PDF _ RS22142 - West Coast and Alaska Oil Exports
25-May-2006; Larry Kumins; 6 p.

Update: July 30, 2006

Abstract: As a reaction to oil price and supply concerns, questions about the export of crude oil produced on Alaska’s North Slope are often directed at Members of Congress. The export of this oil had been prohibited by the 1973 law allowing the construction of the pipeline system now transporting oil to the ice-free, southern Alaska port of Valdez. But following a period of depressed oil prices, legislation was enacted in 1995 permitting export. Relatively small amounts — never more than 7% — of Alaskan crude were sold to Korea, Japan, China, and some other countries. These exports stopped by 2000. Currently, no crude is exported from the West Coast.

Ownership of Alaskan oil fields has changed. BP Amoco and Arco merged in May 2000, and as part of this transaction, Arco’s one-third stake was sold to Phillips. BP Amoco is using the formerly exported crude in California refineries acquired in the Arco deal. And Phillips (now part of ConocoPhillips) exports no Alaskan oil and has said it has no plans to do so. The crude oil export issue keeps recurring, especially in West Coast states, where gasoline prices have been higher than in the rest of the nation. Concerns about exports contributing to regional fuel price differentials have been voiced, and opponents of oil leasing in the Arctic National Wildlife Refuge (ANWR) fear oil production from this environmentally sensitive area could be exported.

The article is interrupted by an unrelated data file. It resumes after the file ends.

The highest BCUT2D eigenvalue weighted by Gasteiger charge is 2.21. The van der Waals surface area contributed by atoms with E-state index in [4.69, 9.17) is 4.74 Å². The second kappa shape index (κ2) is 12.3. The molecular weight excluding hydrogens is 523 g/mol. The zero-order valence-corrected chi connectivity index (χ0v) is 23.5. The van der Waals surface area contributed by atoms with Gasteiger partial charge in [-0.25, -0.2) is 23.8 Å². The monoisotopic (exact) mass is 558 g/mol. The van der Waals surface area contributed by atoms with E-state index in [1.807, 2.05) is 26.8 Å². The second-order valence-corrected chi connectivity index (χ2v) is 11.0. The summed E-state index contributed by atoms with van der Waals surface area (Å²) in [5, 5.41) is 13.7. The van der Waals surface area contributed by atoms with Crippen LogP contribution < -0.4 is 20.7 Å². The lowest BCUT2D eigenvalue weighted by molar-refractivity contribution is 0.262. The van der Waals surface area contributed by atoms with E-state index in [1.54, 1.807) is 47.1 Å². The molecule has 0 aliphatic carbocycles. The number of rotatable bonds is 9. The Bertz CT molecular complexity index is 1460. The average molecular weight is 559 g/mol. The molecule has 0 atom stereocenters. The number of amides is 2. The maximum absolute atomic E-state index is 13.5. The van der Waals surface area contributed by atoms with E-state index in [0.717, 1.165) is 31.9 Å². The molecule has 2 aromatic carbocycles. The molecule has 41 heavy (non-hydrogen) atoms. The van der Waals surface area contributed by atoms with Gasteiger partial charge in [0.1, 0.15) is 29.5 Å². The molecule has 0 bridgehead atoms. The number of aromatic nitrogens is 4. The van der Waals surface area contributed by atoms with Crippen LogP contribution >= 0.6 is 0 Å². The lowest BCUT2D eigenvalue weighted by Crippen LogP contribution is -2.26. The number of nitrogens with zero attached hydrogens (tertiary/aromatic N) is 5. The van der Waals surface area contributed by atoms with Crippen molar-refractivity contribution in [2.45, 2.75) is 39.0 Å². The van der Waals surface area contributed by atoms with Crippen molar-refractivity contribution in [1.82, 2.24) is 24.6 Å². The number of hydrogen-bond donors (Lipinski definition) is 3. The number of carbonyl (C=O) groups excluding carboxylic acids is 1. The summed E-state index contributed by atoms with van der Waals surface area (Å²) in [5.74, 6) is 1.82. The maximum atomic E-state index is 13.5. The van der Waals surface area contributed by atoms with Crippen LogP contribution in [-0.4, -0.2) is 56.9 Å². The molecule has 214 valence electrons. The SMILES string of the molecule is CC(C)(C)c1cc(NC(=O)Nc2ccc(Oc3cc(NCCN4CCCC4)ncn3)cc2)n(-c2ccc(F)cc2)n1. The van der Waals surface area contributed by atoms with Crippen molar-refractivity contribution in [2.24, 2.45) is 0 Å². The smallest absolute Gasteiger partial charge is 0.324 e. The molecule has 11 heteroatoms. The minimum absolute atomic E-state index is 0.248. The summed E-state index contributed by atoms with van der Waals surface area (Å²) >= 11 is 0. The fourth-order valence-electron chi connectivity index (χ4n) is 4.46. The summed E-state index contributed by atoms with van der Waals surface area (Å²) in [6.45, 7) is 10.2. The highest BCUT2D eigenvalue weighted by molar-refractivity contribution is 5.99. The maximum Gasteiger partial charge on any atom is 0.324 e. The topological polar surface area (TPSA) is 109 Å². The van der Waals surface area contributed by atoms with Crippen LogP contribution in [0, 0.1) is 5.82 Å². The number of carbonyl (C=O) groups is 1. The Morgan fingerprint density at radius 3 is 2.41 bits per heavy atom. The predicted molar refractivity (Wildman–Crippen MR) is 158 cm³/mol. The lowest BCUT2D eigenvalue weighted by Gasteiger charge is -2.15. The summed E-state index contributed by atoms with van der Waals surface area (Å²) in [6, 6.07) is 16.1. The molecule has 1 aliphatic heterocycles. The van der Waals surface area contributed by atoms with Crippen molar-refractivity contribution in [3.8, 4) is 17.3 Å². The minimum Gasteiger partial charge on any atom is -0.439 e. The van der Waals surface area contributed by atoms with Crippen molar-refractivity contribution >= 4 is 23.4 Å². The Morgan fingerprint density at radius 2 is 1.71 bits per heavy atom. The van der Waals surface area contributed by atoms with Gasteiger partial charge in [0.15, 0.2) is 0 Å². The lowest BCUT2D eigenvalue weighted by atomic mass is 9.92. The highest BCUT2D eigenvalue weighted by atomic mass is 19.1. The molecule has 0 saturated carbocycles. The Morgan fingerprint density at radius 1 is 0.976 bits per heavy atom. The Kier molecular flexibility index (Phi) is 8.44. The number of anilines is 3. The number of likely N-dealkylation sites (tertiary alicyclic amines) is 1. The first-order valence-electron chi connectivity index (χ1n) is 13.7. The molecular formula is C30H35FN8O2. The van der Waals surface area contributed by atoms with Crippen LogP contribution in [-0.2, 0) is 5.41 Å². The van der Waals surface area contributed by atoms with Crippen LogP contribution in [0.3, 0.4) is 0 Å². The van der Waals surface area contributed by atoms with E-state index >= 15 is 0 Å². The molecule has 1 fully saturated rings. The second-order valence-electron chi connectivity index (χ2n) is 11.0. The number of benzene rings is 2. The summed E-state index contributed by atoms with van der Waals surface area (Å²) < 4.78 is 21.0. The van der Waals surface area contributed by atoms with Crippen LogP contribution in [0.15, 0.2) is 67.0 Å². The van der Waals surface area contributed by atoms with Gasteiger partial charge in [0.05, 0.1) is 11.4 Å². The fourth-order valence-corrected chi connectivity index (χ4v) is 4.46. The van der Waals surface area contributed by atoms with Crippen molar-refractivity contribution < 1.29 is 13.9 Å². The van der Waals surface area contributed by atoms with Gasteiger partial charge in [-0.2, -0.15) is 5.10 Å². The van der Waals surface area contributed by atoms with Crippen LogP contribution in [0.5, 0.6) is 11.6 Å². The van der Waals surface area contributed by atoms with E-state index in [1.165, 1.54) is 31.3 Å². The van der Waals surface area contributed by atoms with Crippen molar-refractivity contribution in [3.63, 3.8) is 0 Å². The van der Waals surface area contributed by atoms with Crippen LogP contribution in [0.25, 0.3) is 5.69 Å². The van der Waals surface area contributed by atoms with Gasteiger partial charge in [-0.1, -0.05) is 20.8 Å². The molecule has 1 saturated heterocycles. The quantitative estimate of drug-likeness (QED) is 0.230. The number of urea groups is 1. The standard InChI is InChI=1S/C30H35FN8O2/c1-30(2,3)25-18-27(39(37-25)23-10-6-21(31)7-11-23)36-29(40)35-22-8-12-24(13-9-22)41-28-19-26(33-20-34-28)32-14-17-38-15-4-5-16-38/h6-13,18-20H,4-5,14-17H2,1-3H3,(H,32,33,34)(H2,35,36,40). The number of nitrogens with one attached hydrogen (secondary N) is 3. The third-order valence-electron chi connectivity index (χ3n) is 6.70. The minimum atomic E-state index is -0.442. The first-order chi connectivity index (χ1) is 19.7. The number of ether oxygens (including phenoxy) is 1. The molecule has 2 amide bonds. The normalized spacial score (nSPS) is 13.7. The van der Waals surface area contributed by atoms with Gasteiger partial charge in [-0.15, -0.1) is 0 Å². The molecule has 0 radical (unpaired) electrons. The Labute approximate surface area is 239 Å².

This report will not be updated.

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Topics: Natural Resources, Mining, Economics & Trade

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